Pressure group Stonewall’s annual list of the top 100 lesbian, gay and bisexual-friendly employers included just three FE and skills-related institutions. Wanda Wyporska looks at what the sector can do, and is doing, to stamp out homophobia.

When austerity bites, equalities work is often seen as a luxury, and certainly cuts to the FE sector are biting, as colleges struggle to do ever more work with ever fewer resources.

However, promoting equality and diversity is at the very core of what colleges do, since they are at the heart of their varied communities.

Colleges are likely to have staff and students from the local communities and in turn, they provide a safe environment for often vulnerable students to not only reach their potential but also explore all sorts of issues.

We know from our members that homophobia, biphobia and transphobia all raise their ugly heads from time to time in various situations and locations.

The trade unions in the sector have equalities and legal experts who are happy to help and advise members as well as colleges, in working together to draft policies, agreements and develop good working practices.

Swift and effective action reassures lesbian, gay, bisexual and transgender people that homophobia is taken seriously

The Association of Colleges and sector unions negotiated the Joint Agreement on Guidance on Equality in Employment in FE Colleges, which is an excellent model policy.

However, despite lots of good practice in a variety of areas, problems remain both in the classroom and the staffroom, which is why we support the Stonewall campaign highlighting homophobia in the workplace.

Yet the solution to tackling homophobia is relatively easy. Swift and effective action reassures lesbian, gay, bisexual and transgender people that homophobia is taken seriously by the college.

Celebrating LGBT (lesbian, gay, bisexual, and transgender) History Month each February, establishing an LGBT support group or network, and of course, good policies, regular training and effective monitoring, all play a part in creating an LGBT-friendly environment.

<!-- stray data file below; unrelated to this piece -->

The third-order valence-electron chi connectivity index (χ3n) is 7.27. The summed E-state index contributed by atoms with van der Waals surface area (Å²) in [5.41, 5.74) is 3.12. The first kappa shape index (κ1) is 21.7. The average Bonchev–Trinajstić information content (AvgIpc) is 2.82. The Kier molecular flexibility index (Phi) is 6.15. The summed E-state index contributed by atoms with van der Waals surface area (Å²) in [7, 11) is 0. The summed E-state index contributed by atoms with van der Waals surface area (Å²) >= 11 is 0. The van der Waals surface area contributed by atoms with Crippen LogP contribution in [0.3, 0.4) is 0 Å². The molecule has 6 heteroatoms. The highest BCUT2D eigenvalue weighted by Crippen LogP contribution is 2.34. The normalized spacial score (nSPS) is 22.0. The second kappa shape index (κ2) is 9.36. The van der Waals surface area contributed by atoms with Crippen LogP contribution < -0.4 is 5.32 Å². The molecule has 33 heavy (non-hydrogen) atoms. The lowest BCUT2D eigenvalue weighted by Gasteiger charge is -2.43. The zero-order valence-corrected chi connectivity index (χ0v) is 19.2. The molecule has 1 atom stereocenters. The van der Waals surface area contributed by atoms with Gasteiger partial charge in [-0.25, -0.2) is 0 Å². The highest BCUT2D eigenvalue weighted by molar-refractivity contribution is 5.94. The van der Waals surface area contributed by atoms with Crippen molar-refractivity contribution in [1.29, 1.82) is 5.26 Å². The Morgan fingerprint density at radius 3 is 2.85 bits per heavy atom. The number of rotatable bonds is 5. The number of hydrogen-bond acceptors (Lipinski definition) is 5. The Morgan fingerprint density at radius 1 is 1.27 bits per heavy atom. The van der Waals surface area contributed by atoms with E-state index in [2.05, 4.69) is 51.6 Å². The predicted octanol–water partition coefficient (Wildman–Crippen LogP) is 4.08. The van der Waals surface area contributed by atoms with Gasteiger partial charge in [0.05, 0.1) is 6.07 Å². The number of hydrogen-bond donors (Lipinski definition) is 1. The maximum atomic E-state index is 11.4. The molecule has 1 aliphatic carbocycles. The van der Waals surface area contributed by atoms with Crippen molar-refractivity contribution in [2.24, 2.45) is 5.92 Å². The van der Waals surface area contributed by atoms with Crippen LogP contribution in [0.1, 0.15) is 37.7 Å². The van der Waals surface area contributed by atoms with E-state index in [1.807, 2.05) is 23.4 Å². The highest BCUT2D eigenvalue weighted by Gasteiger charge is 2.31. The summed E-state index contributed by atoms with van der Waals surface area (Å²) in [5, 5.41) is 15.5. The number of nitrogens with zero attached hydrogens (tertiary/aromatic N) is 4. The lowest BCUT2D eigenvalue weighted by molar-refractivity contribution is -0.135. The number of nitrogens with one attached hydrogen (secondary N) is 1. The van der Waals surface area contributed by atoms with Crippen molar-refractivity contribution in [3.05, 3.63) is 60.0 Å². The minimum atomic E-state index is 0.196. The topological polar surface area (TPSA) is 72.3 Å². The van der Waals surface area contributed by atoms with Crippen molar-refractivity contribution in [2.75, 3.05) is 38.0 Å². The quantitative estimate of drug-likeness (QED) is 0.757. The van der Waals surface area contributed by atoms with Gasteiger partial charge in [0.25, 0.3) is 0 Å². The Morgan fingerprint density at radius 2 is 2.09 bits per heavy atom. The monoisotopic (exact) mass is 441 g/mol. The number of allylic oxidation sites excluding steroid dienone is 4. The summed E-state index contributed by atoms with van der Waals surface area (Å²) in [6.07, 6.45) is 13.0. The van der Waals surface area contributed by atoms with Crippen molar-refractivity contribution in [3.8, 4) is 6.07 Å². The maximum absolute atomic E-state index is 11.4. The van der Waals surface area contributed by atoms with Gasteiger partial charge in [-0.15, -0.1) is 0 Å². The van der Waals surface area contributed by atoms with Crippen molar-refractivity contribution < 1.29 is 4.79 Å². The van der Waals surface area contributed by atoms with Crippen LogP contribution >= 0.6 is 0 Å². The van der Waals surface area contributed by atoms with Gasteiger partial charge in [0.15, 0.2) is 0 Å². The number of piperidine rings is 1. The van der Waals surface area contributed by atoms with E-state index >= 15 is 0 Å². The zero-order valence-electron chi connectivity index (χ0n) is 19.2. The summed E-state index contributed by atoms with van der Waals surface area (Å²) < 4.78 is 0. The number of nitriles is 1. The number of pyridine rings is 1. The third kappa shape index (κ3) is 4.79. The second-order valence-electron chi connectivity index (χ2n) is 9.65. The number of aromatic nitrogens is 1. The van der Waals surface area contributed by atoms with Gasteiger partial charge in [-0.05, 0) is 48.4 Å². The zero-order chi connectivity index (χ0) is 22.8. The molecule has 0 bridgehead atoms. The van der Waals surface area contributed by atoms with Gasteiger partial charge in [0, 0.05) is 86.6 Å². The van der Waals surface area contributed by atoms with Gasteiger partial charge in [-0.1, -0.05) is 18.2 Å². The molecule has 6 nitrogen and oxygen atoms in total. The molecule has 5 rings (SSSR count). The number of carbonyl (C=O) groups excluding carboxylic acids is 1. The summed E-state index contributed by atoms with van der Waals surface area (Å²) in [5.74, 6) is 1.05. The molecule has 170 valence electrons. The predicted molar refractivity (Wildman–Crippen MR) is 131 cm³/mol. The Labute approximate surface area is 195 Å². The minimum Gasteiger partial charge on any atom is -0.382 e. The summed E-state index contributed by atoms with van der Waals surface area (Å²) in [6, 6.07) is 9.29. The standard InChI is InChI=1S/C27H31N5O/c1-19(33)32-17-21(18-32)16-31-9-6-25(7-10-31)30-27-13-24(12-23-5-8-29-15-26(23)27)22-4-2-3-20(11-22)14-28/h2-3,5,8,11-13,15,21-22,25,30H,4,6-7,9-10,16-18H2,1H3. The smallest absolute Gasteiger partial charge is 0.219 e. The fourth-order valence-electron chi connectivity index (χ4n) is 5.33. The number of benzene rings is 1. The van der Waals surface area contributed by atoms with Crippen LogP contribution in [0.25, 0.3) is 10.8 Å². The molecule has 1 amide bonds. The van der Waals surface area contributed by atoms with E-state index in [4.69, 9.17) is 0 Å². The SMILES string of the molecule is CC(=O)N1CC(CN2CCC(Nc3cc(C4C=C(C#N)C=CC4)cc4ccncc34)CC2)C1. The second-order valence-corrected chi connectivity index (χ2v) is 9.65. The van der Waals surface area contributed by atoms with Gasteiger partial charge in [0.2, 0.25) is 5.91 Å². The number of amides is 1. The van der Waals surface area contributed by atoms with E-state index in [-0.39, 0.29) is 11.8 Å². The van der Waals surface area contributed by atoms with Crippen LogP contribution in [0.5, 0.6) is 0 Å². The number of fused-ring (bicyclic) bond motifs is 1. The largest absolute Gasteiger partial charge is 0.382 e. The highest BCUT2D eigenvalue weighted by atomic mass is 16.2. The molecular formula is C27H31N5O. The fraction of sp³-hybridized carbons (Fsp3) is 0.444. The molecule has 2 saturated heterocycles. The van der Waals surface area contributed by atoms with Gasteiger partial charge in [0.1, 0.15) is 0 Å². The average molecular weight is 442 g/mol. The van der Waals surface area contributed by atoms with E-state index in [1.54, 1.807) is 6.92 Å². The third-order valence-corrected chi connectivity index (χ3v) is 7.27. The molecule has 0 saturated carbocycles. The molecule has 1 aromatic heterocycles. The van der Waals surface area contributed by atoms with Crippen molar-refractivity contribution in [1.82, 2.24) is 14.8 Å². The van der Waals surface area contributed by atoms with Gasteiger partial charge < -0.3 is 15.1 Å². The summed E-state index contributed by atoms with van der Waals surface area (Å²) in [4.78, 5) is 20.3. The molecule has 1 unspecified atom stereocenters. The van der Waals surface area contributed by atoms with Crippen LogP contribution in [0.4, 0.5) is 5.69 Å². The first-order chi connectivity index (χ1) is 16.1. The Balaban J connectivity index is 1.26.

The ‘nothing about us, without us’ mantra is key here; there must be discussion with LGBT staff and students.

Luckily, in this digital age, there are many organisations and resources available.

The Forum for Sexual Orientation and Gender Identity in Post-16 Education (www.sgforum.org.uk) has a variety of excellent resources on gender variance, the intersection between faith/religion and belief and sexual orientation, a gender identity equality e-resource and of course, the 12 steps to advancing sexual orientation and gender identity equality.

There is also help available from the Skills Funding Agency’s (SFA) Equality and Diversity Innovation Fund (EDI), managed by the National Institute of Adult Continuing Education (Niace).

Project Empower, a free one-hour e-learning tool developed by Doncaster Group Training Association and Pinnacle Training Solutions, has been used by more than 3,000 FE staff since its launch in 2011.

Huntingdonshire Regional College’s project, To Monitor Or Not, created an inclusive and tolerant environment in which lesbian, gay, bisexual and transgender learners felt comfortable to share their personal experiences.

Monitoring is always a sensitive issue, and again there is advice on this from members of the forum on its website, both from the perspective of students and staff.

Monitoring for its own sake is a mere tick box exercise, what is important, is what adjustments are made as a result.

More challenging, perhaps, is work around transgender adults and the EDI is supporting Blackpool Council Adult and Community Learning, to develop a research project led by transgender adults. They aim to make the voice of transgender people heard in the development of adult and community learning and develop trans-friendly teaching and learning practices.

Undoubtedly there are areas of bad practice, there are people with prejudices in colleges, as there are in society at large.

However, most colleges are keen to support learners and staff, to maximise attainment, ensure equality of opportunity and to support and promote good relationships between those with protected characteristics and those without. As the Stonewall campaign says ‘Lots to do’.

 

Dr Wanda Wyporska, equalities officer, Association of Teachers and Lecturers